If you're talking about the competing interests of privacy and marketing and so on, when you insert an outside party like the government into the equation, it throws off whatever kind of balance the company was working toward.
That's correct. But that's what happened on September 11. If we don't have access to this kind of information, then the likelihood of our being successful in controlling terrorism is going to be low. I think the Patriot Act is a justified piece of legislation. The issues are always the safeguards and the misuse of information. For example, DARPA's Total Information Awareness project was a thoughtless and overblown approach that somehow assumed that magic algorithms could be applied that would extract [meaning] from this enormous mass of private-sector data added to public data — that somehow up would pop the bearded face of Osama bin Laden.
How big of an impact do you think the FTC's Do Not Call list will have on companies? People in very large numbers are going to sign up for that Do Not Call list, which is a registry of numbers that companies cannot call. However, it will take a high level of care on the CIO's part to help keep track of those numbers, and if a clerk gets careless or makes a mistake, it could get costly.
In a bigger sense, I think this is the beginning of the end of the targeted marketing era. That list is going to be a catalyst that moves companies into a whole consumer permission mode. If you think about it historically, until the 1980s, companies engaged in mass marketing — newspapers, TV, radio and billboard displays — then moved into target marketing. The idea was that we must know you to serve you; and we're going to collect a lot of profile information; and you should like it because after all we'll now know that you like to sail, so we'll tell you about sailboats, or if you like to go to Italy we'll tell you about Italian vacations. What companies didn't realise — or if they did, they didn't care — is that there comes a point where people get saturated by that kind of intrusive marketing. Between telemarketing and spam, you have about as fed up a public as I've ever seen on any consumer issue. The strongest piece of evidence is the passage of the Do Not Call list against the immense lobbying of the direct-marketing industry and all its practitioners. Public anger was so great that politicians and legislators just had to respond.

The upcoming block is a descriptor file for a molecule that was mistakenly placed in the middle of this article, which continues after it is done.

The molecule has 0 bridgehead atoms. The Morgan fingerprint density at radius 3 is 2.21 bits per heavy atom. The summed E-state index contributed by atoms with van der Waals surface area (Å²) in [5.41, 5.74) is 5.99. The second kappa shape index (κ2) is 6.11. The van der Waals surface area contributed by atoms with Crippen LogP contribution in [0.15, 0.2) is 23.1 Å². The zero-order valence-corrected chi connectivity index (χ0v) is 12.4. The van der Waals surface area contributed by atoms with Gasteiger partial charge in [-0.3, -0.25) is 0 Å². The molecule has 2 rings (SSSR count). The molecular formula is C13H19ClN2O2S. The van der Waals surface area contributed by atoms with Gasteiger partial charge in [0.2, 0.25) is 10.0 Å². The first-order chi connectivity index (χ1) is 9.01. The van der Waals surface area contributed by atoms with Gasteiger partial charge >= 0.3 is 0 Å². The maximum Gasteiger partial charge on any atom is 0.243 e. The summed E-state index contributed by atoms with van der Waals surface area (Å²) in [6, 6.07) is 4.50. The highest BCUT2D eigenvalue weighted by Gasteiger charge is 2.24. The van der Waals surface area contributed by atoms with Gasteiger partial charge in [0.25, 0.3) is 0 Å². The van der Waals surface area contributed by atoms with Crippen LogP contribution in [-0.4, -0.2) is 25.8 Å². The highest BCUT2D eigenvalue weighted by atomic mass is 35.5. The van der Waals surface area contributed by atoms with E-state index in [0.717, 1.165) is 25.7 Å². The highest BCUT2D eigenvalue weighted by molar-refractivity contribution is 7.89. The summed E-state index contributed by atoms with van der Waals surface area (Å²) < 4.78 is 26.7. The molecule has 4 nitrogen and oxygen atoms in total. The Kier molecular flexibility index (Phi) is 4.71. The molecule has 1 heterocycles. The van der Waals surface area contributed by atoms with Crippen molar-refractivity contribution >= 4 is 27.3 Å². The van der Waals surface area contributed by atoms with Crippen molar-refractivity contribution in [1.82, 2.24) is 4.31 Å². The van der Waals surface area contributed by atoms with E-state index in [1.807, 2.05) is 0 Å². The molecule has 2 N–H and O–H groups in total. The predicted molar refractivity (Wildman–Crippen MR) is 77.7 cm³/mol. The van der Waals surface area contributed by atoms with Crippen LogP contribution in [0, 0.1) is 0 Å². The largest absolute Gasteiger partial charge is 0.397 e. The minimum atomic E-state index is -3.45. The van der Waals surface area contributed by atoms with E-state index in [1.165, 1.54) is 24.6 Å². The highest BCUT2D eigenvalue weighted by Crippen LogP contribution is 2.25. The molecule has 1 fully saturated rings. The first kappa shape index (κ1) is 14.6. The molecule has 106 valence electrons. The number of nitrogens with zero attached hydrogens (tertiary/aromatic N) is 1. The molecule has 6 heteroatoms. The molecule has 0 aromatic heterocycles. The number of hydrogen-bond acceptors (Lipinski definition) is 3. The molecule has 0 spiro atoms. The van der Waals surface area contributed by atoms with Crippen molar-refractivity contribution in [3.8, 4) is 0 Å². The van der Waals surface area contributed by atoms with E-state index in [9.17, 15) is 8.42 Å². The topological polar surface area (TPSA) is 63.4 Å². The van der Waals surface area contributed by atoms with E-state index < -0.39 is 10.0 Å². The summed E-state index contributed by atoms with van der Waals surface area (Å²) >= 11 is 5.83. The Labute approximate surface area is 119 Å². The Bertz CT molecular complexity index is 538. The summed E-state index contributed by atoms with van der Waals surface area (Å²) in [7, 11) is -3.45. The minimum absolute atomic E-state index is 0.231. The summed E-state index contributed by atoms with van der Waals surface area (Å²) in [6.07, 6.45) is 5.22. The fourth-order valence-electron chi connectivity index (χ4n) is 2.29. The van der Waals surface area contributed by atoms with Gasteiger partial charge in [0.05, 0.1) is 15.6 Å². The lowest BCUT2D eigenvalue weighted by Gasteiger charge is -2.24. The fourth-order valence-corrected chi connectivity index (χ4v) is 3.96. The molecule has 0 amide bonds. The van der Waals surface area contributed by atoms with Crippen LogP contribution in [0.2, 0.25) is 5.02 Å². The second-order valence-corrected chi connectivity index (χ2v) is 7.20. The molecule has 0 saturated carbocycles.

Do you consider yourself an advocate for privacy? I'm a balance person. I identify dangers to privacy, but my solutions are much more about recognising the competing values that need to be brought into some kind of harmony. I appreciate the roles of the American Civil Liberties Union, the Electronic Privacy Information Center and the Center for Democracy and Technology in always being the advocates of the total privacy solution, but I would never want to live under their regimes — not that I mind their pointing out dangers in various kinds of new anti-surveillance proposals.
I'm a Libra, which is the scales. On one hand this; on the other hand that. If you're a Libra, balance is what the stars have given you — or cursed you to.